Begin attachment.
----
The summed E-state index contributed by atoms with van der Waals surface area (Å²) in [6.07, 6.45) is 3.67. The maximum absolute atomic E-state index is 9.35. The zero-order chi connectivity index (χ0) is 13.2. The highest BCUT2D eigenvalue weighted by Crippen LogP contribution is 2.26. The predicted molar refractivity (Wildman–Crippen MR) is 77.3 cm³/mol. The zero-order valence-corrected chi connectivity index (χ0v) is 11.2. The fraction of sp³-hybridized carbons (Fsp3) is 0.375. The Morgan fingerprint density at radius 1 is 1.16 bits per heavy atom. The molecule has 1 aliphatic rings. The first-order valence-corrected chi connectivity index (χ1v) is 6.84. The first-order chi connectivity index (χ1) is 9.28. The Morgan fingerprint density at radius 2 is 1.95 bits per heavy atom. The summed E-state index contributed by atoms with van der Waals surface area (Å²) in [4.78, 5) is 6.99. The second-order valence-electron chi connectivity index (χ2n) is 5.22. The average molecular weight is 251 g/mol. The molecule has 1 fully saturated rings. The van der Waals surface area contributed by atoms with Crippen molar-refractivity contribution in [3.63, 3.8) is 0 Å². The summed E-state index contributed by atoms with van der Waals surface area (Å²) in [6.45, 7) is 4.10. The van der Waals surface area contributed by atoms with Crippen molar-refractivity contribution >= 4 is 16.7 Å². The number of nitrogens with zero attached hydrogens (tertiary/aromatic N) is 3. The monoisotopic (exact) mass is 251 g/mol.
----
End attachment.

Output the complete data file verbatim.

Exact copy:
The summed E-state index contributed by atoms with van der Waals surface area (Å²) in [6.07, 6.45) is 3.67. The maximum absolute atomic E-state index is 9.35. The zero-order chi connectivity index (χ0) is 13.2. The highest BCUT2D eigenvalue weighted by Crippen LogP contribution is 2.26. The predicted molar refractivity (Wildman–Crippen MR) is 77.3 cm³/mol. The zero-order valence-corrected chi connectivity index (χ0v) is 11.2. The fraction of sp³-hybridized carbons (Fsp3) is 0.375. The Morgan fingerprint density at radius 1 is 1.16 bits per heavy atom. The molecule has 1 aliphatic rings. The first-order valence-corrected chi connectivity index (χ1v) is 6.84. The first-order chi connectivity index (χ1) is 9.28. The Morgan fingerprint density at radius 2 is 1.95 bits per heavy atom. The summed E-state index contributed by atoms with van der Waals surface area (Å²) in [4.78, 5) is 6.99. The second-order valence-electron chi connectivity index (χ2n) is 5.22. The average molecular weight is 251 g/mol. The molecule has 1 fully saturated rings. The van der Waals surface area contributed by atoms with Crippen molar-refractivity contribution in [3.63, 3.8) is 0 Å². The summed E-state index contributed by atoms with van der Waals surface area (Å²) in [6.45, 7) is 4.10. The van der Waals surface area contributed by atoms with Crippen molar-refractivity contribution >= 4 is 16.7 Å². The number of nitrogens with zero attached hydrogens (tertiary/aromatic N) is 3. The monoisotopic (exact) mass is 251 g/mol.